Messing about on the … Mon & Brec

Mike Rodd contemplates future CRT funding, BSS examinations and ‘composite’ lock-gates during an extended cruise.

How good it was to have another real meeting at Alvechurch, even if a few folk couldn’t make it – damn nuisance this boating! Good to see the pub flourishing and many boats moving. But strangely on the K&A we are seeing relatively little movement – are folk still holding back or is there a drop in interest? For me, my wife has officially (but not practically) retired as our vicar and is required to take time away from her parish (to give her successor time to settle in?) so we are having a longer than usual few months’ holiday on the beautiful Mon & Brec. It is at its loveliest, but the vegetation is at its very worst – in the almost 20 years we have been based here, I have never ever seen it so overgrown. Approaching most of the nearly 100 bridge holes makes it almost impossible to line the boat up, and the result is, like most of the hire-boats, my newly painted boat is now seriously scratched. Many hire-boats also have clear damage to their sides and tops. The only place where the vegetation seems to have been nicely cut is where the excellent CRT volunteers are doing their very best to help. And I have to say how well the CRT lock volunteers are doing here in South Wales – indeed so well that some hire-boaters don’t even bother to get off their boats to help!

Sadly, I have to say the same about vegetation on the K&A, where I am a boatmaster for the K&A Canal Trust. Again, we have never seen it so bad and dangerously so. Despite being a widebeam canal, when passing each other one boat just has to go aground. We also continually have to dodge the overhanging trees to avoid them damaging our windows – and passengers!

On both of ‘my’ canals, we are also suffering from the ‘only fix a paddle when both fail’ approach – despite the promise from the CRT Director at a public meeting to get it sorted. Each of our public trips requires at least ten minutes extra at the lock we always have to go through – meaning that we have to speed up to get our passengers back in time so that they can avoid possible parking fines.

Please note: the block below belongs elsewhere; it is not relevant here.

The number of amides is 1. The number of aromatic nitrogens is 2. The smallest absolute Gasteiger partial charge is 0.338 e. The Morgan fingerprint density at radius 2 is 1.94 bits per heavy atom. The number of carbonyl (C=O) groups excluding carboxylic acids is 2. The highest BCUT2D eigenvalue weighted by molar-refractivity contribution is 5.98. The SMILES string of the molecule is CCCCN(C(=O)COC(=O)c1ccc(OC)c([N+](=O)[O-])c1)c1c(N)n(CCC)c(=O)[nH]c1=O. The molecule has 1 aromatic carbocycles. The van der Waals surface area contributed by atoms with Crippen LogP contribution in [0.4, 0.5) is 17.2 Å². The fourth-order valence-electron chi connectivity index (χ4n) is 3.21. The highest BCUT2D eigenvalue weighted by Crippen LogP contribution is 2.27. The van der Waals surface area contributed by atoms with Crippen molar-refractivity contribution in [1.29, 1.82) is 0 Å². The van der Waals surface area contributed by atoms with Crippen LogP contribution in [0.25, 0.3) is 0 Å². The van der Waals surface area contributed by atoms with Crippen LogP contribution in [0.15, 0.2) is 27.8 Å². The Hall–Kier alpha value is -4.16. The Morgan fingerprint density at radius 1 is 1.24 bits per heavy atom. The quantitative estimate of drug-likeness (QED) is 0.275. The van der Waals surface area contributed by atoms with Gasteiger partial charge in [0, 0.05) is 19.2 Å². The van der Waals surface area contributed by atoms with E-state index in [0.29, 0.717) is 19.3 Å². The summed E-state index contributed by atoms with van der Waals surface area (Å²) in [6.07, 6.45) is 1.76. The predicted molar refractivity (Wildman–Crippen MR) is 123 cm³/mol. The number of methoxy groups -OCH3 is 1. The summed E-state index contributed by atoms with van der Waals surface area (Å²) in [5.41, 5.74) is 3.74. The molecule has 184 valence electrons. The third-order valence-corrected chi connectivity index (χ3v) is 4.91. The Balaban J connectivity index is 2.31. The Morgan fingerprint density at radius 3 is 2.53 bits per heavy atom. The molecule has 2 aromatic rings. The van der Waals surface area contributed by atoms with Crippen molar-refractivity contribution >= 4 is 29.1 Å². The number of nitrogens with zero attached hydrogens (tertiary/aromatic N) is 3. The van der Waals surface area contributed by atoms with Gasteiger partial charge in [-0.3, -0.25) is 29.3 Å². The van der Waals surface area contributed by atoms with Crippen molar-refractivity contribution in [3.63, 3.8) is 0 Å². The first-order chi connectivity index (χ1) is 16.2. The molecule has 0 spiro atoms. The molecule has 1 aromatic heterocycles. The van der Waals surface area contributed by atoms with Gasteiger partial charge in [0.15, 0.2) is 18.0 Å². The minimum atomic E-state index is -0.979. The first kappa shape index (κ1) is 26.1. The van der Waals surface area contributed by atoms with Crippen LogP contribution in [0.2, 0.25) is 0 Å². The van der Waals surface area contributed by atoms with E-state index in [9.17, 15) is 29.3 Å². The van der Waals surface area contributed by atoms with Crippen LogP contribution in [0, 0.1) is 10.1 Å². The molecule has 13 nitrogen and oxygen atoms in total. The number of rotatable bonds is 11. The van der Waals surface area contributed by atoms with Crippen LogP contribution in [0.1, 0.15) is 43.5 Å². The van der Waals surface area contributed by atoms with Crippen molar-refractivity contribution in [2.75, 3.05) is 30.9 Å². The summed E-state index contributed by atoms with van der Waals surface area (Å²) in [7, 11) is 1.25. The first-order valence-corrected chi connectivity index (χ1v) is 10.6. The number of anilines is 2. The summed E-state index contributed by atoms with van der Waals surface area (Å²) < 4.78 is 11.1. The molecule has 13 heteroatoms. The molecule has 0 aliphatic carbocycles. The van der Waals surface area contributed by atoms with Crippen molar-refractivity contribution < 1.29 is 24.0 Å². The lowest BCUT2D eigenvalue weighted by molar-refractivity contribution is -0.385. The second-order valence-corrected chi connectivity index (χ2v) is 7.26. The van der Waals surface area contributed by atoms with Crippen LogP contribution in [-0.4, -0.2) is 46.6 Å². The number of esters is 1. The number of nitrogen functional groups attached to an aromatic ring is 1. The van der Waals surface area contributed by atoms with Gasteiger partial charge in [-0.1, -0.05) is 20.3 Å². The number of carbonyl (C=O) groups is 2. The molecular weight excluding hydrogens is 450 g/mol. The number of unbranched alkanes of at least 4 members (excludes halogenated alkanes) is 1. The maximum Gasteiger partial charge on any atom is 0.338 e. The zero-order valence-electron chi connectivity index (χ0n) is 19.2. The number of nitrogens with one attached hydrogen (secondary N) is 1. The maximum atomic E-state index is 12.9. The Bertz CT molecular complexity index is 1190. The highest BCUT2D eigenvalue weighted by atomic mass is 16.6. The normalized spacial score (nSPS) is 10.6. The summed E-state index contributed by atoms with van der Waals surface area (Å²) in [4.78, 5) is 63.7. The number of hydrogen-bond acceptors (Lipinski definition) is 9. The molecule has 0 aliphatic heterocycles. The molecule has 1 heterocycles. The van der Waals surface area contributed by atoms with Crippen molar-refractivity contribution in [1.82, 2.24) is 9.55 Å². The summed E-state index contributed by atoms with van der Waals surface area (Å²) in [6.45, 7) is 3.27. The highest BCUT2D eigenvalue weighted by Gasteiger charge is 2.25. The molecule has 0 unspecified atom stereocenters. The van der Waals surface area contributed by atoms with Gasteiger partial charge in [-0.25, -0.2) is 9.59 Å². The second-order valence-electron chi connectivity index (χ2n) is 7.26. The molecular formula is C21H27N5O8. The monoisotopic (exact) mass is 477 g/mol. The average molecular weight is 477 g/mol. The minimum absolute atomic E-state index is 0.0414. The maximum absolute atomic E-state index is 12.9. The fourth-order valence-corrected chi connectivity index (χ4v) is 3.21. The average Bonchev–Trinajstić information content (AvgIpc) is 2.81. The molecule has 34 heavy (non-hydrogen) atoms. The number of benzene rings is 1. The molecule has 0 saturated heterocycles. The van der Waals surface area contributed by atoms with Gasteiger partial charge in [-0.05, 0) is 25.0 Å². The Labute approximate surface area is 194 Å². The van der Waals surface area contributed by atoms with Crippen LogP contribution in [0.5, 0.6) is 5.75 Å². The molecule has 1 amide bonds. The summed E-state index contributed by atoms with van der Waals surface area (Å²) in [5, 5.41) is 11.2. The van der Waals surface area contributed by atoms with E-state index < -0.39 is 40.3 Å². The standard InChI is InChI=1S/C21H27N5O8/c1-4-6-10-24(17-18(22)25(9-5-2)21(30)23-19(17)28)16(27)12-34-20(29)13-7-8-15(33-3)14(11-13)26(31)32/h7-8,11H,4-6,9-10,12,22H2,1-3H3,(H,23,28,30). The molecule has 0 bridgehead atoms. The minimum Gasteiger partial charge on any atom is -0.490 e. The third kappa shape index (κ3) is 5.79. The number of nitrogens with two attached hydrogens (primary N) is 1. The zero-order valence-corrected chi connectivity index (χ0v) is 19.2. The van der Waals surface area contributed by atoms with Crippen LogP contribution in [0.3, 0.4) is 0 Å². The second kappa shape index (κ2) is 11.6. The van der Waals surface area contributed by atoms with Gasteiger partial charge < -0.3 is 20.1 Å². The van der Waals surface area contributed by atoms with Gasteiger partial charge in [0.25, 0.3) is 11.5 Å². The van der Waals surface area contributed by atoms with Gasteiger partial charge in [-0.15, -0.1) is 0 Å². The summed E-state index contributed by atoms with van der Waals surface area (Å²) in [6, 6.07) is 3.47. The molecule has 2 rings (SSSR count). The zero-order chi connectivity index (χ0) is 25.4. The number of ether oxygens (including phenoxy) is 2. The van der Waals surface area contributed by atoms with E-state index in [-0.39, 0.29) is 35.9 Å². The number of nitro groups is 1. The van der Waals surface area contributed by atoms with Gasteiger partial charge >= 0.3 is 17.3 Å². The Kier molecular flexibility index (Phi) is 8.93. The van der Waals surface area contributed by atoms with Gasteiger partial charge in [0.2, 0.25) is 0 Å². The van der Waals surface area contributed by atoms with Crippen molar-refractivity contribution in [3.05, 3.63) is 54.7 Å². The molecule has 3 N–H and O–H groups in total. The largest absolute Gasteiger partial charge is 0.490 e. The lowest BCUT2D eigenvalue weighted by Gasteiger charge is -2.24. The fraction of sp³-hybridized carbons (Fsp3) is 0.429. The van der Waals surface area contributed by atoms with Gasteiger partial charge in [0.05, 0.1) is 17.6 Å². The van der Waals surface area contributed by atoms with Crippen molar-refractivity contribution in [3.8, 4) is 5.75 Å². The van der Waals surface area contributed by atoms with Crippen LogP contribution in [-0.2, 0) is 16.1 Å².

Of interest to me, especially last week, was a trip on the K&A where, unusually, we had an extra-long charter trip, jointly with the local AONB group (much of the area we are based in falls into an Area of Outstanding Natural Beauty). This trip took me through one of CRT’s trial ‘composite’ lock gates and I was delighted to hear that they were investigating these, given the problems with cost and the availability of suitable oak. Of course, we at the K&A Canal Trust have been developing these for many years, together with the Mon & Brec Canal Trust, backed by detailed design work by my old university in Swansea. On a non-CRT operated extension of the Mon & Brec, we have had several in operation for up to five years. The real benefits are so obvious: a much longer life (100 years?), being mainly constructed from stainless steel with some wooden sacrificial sections where boats might run up against the steel. We designed them in adjustable sections, so that the final sizing and assembly is done when they are on site. We take the sections to the site on the back of a 4×4 and only need a relatively lightweight crane to help assemble the final gate. But to my horror, the CRT composite gate seems to have ignored all we have learned on our gates; the result looks horrible, nothing like a usual gate, and already very difficult to operate. I am sure it is also required to be built away from the site. What a real shame.

It’s an odd time in the re-funding (or not?) of CRT – we all were on tenterhooks waiting for decisions from Government, which were due in July, only to be told that the process is being delayed by some months. Good or bad news, or simply that the decision is so low on the list of Government priorities? But as I reported elsewhere, the recent meeting of the All Party Parliamentary Group for Waterways (one of hundred or so APPGs), which looked rather boring, being dedicated to heritage etc., turned out to make one of the strongest rationales I have heard for a long time for the Government to fund our amazing waterways – especially given their unique role in underpinning the whole industrial revolution, which put Britain then at the top of the world. I hope the other MPs and Lords will take note! However, I have been depressed by the response from some MPs to the letters we have been sending them regarding CRT’s funding situation – many clearly have no idea at all of the changes made when BWB became CRT and how it affected the funding model. Of interest, we have just been informed that the next APPG meeting will be held on 29th July and will include a presentation by CRT’s boss, Richard Parry, relating to the future funding of CRT. It will be a fascinating session and I am sure it will be well attended. As in the past few years, it will be available via the internet and anyone can attend and submit questions. Details of attendance etc. can be obtained from the APPG’s Secretariat, presently run by the IWA.